We did make it to church in yesterday’s glorious sunshine. The streets flowing into the central roundabout turned into a parking lot and every pew was filled, though there can’t be more than 150 spots.
Having watched The Vikings back home, my first thought was: Wouldn’t this marble palace be ripe for plunder, the gold busts of popes behind the altar easy to snatch. I didn’t expect the modern touches – the guitar, electric piano and flute for music, a choir of a dozen locals, 50-somethings in regular clothes, and the passel of tiny altar boys and girls in white robes with a red stripe.
Young and old took turns at the lecturn reading scripture bits as kids squirmed in the pews and a babe in arms chatted to herself. What a clever priest to involve the community in his church. The choir’s first song had an English chorus. Since choirmasters can’t be expected to be English teachers as well, Jesus Christ, You are my Light, became Jesus Cry, You are my Lie. I speculated that the assistant priest, who spent the hour keeping a sharp eye on the action when he wasn’t dousing the altar and the head priest with clouds of incense or holding up the Bible for him to read a few words, was the entertainment director as well.
The service zipped right along, requiring only the occasional phrase of thanks or an Amen from parishioners. Even the sermon sounded interesting. I heard something about economic crises and supermarkets but didn’t catch much more. Being a food writer, I also caught the reference to agnello di Dio, or lamb of God.
Exactly an hour later, we all filed out into the courtyard facing the splendid 13th century stone baptistery. Imagine growing up beside an 800-year-old building! Sandro met a few of his friends, and one of their wives came up to say she remembered him when he was This High! The first year we came together, the old women who remembered him as a skinny kid were horrified at how he’d filled out as an adult, though he’s not the least bit large.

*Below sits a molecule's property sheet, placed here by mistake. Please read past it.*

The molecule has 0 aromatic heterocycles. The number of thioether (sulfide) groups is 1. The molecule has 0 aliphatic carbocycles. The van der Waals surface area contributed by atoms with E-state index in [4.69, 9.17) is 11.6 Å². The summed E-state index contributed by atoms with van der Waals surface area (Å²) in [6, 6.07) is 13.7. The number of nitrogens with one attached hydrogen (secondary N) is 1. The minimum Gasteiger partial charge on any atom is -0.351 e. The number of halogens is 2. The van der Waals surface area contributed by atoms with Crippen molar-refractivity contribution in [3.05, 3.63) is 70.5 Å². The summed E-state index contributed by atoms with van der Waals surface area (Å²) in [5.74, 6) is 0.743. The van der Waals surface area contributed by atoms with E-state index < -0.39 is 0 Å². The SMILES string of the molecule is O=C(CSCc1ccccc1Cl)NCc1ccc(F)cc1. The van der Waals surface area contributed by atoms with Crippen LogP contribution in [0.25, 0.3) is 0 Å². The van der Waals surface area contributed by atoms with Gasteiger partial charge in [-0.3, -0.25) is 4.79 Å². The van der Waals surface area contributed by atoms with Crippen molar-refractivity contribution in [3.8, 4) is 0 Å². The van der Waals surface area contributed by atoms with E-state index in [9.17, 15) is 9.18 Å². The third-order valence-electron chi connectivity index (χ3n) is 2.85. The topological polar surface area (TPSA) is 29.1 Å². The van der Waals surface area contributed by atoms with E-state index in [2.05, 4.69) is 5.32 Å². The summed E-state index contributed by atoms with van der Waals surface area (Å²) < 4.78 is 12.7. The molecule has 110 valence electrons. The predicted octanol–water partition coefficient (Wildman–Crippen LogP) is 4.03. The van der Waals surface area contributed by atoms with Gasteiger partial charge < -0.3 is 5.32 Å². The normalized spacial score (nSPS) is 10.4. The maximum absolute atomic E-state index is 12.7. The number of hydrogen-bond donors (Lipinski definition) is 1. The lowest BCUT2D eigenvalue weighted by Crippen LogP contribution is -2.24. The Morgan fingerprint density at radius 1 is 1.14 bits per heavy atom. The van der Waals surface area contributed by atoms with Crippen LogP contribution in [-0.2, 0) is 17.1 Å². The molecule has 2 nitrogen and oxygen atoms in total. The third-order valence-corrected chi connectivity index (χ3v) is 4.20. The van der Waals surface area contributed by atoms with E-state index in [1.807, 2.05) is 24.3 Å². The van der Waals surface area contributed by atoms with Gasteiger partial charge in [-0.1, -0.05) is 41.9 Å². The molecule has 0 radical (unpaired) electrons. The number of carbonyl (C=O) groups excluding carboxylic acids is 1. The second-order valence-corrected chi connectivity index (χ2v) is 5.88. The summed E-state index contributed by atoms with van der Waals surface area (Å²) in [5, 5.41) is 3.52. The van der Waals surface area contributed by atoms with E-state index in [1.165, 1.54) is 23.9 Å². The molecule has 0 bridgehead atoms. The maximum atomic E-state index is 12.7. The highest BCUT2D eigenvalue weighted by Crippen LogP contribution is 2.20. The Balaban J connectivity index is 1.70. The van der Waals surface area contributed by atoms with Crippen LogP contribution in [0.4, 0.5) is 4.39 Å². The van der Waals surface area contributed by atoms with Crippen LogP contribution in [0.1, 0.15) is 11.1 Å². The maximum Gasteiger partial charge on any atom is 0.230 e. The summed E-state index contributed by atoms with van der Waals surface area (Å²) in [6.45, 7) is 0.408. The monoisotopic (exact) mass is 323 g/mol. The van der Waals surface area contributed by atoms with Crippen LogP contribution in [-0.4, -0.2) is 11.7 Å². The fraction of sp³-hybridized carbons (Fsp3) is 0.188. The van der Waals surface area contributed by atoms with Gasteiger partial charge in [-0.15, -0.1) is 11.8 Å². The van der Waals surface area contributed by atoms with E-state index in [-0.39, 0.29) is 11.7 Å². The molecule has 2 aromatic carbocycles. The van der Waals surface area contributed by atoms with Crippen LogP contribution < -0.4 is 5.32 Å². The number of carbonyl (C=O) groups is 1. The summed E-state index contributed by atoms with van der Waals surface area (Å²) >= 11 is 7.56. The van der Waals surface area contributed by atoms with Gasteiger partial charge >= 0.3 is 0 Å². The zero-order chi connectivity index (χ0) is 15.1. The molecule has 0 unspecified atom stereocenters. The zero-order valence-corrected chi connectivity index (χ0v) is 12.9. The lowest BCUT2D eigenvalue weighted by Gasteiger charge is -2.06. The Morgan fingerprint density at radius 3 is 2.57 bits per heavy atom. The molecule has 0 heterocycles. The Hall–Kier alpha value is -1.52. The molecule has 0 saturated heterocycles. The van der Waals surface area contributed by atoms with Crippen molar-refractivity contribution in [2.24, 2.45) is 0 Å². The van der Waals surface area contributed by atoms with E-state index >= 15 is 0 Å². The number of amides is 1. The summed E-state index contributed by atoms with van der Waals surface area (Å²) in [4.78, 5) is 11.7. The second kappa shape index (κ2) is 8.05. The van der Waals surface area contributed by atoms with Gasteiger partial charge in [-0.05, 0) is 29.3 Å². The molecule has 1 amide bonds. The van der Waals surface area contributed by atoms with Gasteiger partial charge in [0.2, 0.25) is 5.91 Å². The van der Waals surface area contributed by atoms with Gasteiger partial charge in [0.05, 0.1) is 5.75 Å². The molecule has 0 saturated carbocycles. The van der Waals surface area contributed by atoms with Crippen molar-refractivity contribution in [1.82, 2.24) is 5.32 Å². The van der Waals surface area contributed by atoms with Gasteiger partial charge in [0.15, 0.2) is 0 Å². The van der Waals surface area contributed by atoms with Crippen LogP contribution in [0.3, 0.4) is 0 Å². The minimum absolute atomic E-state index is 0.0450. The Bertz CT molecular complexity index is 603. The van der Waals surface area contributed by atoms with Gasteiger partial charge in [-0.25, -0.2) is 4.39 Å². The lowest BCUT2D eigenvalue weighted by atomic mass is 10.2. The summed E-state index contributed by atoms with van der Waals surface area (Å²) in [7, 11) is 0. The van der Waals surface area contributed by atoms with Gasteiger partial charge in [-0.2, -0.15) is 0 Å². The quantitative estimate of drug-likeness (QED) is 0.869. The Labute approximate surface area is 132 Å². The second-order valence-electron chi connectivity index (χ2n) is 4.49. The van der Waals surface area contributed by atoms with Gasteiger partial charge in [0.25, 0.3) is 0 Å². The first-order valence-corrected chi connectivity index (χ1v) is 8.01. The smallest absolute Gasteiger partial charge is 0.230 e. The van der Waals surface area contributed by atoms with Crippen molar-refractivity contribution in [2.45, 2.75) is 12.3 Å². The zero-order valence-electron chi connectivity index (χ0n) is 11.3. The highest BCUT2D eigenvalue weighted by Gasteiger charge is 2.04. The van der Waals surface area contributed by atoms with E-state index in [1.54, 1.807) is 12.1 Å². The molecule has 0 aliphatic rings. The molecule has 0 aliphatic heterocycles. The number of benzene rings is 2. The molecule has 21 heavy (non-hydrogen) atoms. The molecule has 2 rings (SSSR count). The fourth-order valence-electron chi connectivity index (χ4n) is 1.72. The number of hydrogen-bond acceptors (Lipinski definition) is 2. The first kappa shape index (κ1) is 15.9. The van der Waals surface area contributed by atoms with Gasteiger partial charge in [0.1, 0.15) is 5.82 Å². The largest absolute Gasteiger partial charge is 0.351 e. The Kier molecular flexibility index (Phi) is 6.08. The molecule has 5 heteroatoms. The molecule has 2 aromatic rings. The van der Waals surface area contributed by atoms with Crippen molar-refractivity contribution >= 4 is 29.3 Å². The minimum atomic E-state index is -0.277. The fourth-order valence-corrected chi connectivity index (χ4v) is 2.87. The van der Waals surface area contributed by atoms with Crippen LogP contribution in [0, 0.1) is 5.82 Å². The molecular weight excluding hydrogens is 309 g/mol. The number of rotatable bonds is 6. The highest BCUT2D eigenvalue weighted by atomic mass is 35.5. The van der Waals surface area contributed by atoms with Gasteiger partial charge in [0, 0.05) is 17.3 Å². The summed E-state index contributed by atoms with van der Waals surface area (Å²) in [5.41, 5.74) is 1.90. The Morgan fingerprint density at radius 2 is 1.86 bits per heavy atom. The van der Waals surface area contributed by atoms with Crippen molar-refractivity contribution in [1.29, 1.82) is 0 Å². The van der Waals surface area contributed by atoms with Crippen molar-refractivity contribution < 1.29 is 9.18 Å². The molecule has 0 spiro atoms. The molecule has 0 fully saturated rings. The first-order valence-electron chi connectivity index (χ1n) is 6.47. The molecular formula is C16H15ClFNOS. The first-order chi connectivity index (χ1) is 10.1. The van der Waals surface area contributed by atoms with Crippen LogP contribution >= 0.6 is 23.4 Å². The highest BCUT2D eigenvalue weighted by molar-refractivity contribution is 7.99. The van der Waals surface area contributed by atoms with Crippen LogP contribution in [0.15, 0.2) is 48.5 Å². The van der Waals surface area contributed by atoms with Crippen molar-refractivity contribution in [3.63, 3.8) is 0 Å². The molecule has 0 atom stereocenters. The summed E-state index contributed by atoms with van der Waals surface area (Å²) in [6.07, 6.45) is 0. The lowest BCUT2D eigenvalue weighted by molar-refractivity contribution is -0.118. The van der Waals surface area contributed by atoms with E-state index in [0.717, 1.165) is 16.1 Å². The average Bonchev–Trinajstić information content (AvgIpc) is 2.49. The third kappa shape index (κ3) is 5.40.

Easter lunch unfolded as all our meals do here, in leisurely courses. Remo had concocted a panettone gastronomica, which would be perfect for entertaining at home if we, too, could buy the savory version of the famous tall Christmas bread. He’d sliced it cross-wise into thin circles, and turned every two layers into a sandwich. There was a layer of smoked salmon, one of salami, another of gorgonzola, whatever he had in the fridge. He also made a French tart pissaladiere, with tons of melted onions, olives and anchovies.
The day’s hot dish was a fondue chinoise, or hotpot. We took turns wrapping super-thin slices of veal scallopini around fondue forks, cooking them in a pot of broth warmed by a flame and dipping them in mayo-based sauces. We drank the broth afterward. More cheese, of course, and salad, followed by an apple tart or square of the ricotta cake he’d made at the restaurant.
We were so full, a nap was the only option. But it was so gorgeous out, I couldn’t stay inside. Sandro proposed taking the Volvo to Suno, the next town, for caffe and a bit of a walk.
Before getting in the car we had to stop to admire the mountains, which had appeared like magic. The entire chain stretches in a long snow-capped line that seems so close yet always stays in the distance.
No mountains today. It’s Pasquetta and everything’s closed, though there’s probably a caffe open somewhere. Asparagus risotto and yesterday’s leftovers for lunch, along with a plate of pale green asparagus-like stalks. Fresh bamboo, Marisa said. From the supermarket? No, from the garden!